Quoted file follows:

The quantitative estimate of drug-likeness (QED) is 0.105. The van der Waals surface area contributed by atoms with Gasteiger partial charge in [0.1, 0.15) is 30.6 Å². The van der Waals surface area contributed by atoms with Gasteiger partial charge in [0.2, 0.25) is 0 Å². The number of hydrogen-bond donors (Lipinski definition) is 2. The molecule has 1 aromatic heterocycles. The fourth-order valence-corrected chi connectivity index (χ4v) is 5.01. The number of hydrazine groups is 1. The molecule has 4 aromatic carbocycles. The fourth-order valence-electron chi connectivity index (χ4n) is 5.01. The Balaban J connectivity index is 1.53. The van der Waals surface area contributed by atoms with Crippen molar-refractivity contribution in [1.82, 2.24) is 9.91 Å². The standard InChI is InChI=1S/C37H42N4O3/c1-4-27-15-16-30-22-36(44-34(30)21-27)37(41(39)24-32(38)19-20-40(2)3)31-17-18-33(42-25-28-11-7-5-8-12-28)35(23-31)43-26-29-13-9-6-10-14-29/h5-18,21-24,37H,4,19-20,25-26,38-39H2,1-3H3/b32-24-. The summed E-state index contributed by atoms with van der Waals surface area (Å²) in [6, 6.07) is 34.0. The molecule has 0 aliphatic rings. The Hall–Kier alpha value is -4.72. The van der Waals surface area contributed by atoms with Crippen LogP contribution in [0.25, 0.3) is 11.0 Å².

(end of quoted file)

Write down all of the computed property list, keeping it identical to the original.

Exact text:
The quantitative estimate of drug-likeness (QED) is 0.105. The van der Waals surface area contributed by atoms with Gasteiger partial charge in [0.1, 0.15) is 30.6 Å². The van der Waals surface area contributed by atoms with Gasteiger partial charge in [0.2, 0.25) is 0 Å². The number of hydrogen-bond donors (Lipinski definition) is 2. The molecule has 1 aromatic heterocycles. The fourth-order valence-corrected chi connectivity index (χ4v) is 5.01. The number of hydrazine groups is 1. The molecule has 4 aromatic carbocycles. The fourth-order valence-electron chi connectivity index (χ4n) is 5.01. The Balaban J connectivity index is 1.53. The van der Waals surface area contributed by atoms with Crippen molar-refractivity contribution in [1.82, 2.24) is 9.91 Å². The standard InChI is InChI=1S/C37H42N4O3/c1-4-27-15-16-30-22-36(44-34(30)21-27)37(41(39)24-32(38)19-20-40(2)3)31-17-18-33(42-25-28-11-7-5-8-12-28)35(23-31)43-26-29-13-9-6-10-14-29/h5-18,21-24,37H,4,19-20,25-26,38-39H2,1-3H3/b32-24-. The summed E-state index contributed by atoms with van der Waals surface area (Å²) in [6, 6.07) is 34.0. The molecule has 0 aliphatic rings. The Hall–Kier alpha value is -4.72. The van der Waals surface area contributed by atoms with Crippen LogP contribution in [0.25, 0.3) is 11.0 Å².